It turns out that Harry (Braff) is a multi-multi-millionaire who wants to be a lot more daring than he is. He’s willing to lick her boot, all the way up to the top, and be pushed around with a riding crop, but those shackles are where he draws the line. (He yelps their mutually agreed safe word the instant they lock into place.) Braff, adopting a neurotic guy-next-door mien similar to (but less goofy than) his J.D. on the long-running NBC sitcom Scrubs, mines copious amounts of nervous attraction from the situation that threatens Harry’s carefully constructed sense of self-worth. Foster, meanwhile, looking far sturdier and more solemn than in her acclaimed musical performances, is a wall of frozen sex, so enticing yet blazingly unerotic that you can understand why sparks immediately fly between the two, and their cat-and-dead-mouse games sparkle with possibility.
It’s hardly surprising that neither is exactly what outward appearances suggest, as they discover on an impromptu date following their session. What does startle and delight is that Weitz maintains a rich sense of tantalizing mystery between the two. His previous Second Stage plays, Privilege and Show People, had trouble sustaining their discussions of classism and role-playing over a full evening. But here Weitz knows exactly who Harry and Prudence are, and what they want (and don’t want) from each other. So every scene in which they directly pursue it becomes a blithe and engaging exploration of the good and bad sides of security, expectation and, yes, trust — for both Harry and Prudence have plenty to lie about.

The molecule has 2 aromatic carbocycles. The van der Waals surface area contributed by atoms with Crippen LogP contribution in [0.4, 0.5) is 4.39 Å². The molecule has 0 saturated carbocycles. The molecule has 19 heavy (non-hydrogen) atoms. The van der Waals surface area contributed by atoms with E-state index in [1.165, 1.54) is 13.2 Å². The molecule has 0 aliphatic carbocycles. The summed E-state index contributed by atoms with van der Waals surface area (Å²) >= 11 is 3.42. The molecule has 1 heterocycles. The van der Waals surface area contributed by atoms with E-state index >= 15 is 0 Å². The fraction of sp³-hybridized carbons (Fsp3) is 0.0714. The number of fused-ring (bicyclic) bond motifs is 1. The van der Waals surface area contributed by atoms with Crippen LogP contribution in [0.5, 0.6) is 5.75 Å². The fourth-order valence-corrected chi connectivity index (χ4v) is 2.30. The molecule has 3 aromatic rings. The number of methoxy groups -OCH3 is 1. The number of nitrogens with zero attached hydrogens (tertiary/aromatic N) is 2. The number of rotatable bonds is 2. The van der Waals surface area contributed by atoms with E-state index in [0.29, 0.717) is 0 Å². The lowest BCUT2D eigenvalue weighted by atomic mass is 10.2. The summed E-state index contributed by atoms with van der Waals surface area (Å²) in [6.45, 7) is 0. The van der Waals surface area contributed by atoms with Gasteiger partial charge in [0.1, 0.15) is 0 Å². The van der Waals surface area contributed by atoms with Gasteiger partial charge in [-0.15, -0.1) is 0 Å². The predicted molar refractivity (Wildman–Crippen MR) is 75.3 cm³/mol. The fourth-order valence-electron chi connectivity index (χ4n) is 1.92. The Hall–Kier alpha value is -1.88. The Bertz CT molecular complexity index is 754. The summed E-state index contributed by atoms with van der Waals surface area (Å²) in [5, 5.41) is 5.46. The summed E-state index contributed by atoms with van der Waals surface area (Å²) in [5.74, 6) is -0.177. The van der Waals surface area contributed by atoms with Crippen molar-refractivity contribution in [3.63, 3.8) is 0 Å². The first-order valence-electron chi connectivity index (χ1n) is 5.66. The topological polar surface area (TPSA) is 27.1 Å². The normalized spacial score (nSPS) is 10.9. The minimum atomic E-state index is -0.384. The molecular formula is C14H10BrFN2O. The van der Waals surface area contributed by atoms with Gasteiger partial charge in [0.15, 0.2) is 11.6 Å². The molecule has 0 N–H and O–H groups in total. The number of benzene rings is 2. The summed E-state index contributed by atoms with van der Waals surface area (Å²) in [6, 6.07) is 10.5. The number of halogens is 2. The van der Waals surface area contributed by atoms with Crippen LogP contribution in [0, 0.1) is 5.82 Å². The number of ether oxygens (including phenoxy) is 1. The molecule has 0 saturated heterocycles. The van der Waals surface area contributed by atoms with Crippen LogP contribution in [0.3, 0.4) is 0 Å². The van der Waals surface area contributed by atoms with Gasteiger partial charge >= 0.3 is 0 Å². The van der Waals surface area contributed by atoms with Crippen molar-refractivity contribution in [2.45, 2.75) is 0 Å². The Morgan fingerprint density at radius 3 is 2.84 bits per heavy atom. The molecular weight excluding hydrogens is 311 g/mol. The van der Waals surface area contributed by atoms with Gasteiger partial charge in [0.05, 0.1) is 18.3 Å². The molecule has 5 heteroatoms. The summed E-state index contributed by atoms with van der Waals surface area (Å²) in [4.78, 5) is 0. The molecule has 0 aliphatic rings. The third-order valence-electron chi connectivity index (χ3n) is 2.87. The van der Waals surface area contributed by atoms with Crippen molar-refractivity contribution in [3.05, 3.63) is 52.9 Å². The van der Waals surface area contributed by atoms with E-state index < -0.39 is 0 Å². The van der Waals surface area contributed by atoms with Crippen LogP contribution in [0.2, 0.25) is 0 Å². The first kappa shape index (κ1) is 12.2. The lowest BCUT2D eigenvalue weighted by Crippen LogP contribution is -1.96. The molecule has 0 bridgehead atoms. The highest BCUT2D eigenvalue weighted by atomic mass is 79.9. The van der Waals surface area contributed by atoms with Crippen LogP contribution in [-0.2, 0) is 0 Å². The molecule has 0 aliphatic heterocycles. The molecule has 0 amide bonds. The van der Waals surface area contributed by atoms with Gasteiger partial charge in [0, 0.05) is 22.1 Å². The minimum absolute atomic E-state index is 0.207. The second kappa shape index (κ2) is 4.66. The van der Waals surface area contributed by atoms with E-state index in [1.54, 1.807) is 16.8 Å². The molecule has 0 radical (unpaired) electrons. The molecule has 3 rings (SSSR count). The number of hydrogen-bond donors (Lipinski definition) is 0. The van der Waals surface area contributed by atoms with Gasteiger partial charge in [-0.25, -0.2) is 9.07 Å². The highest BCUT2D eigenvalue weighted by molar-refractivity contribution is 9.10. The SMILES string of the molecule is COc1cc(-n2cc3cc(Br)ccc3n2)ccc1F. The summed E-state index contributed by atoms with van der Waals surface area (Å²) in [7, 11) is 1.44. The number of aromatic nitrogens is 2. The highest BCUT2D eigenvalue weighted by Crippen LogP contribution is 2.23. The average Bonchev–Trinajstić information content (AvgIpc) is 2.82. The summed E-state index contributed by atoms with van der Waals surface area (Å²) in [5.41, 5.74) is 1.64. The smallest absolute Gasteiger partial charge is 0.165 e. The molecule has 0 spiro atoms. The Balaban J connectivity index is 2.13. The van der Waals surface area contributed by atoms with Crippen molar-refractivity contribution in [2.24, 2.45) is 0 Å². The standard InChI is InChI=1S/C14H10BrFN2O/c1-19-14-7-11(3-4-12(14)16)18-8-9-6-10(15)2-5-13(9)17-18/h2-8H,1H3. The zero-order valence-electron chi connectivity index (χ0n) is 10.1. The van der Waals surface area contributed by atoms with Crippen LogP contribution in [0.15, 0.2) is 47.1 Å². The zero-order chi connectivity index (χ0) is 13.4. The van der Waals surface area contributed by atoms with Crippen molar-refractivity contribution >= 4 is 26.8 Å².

It’s through no fault of Graynor and Cannavale that neither character ever registers as real: Aleeza and Morton are strictly catalysts that let Harry and Prudence’s story develop. But as events unfold, they take on much greater significance, getting pulled into defining who and why Harry and Prudence are — and that’s a burden far too heavy for either to bear. You never believe, as Weitz insists you to, that Morton is an insecure schlub trapped in a gym-toned, confident body, and that Aleeza sees herself as the victim of Harry’s sudden success and blames him for everything that’s wrong in her life; thus you never believe the cascade of statements and events that result from these assumptions. The landscape of the play is too narrow and the running time (well under two hours, with an intermission) too short for these valid ideas to get the airing and excavation they require to have a serious impact.
These leaps of logic torpedo the second act, and then the play, when the relationships once again revolve into new positions that reveal realities we didn’t know we didn’t know. None of it detracts from Braff and Foster, who are boiling hot as these reluctant lovers, and inject far more subtlety and shading into their portrayals than either has demonstrated in other work. Watching Foster gently crack Prudence’s fatalistic façade and discover a sense of unwelcome warmth beneath is a true pleasure, and experiencing Braff’s investigation of the myriad facets of Harry’s personality makes for a perfect intellectual complement to Foster’s more open emotionalism. You see all sides of both of them, and understand why they work together — and, on key occasions, why they don’t.
So compelling are the two of them that, despite the play’s other deficiencies, you’re riveted to them until the last seconds they appear onstage. At no time do Braff and Foster ever disappoint or let their energy flag, but however invigorating their pairing is, it can’t deliver on the full promise of the playwright’s unrealized intentions. Weitz wants to go much further than he’s written room for, and his constant attempts to push the action in the desired direction ensure that too much of Trust ultimately remains rooted in place.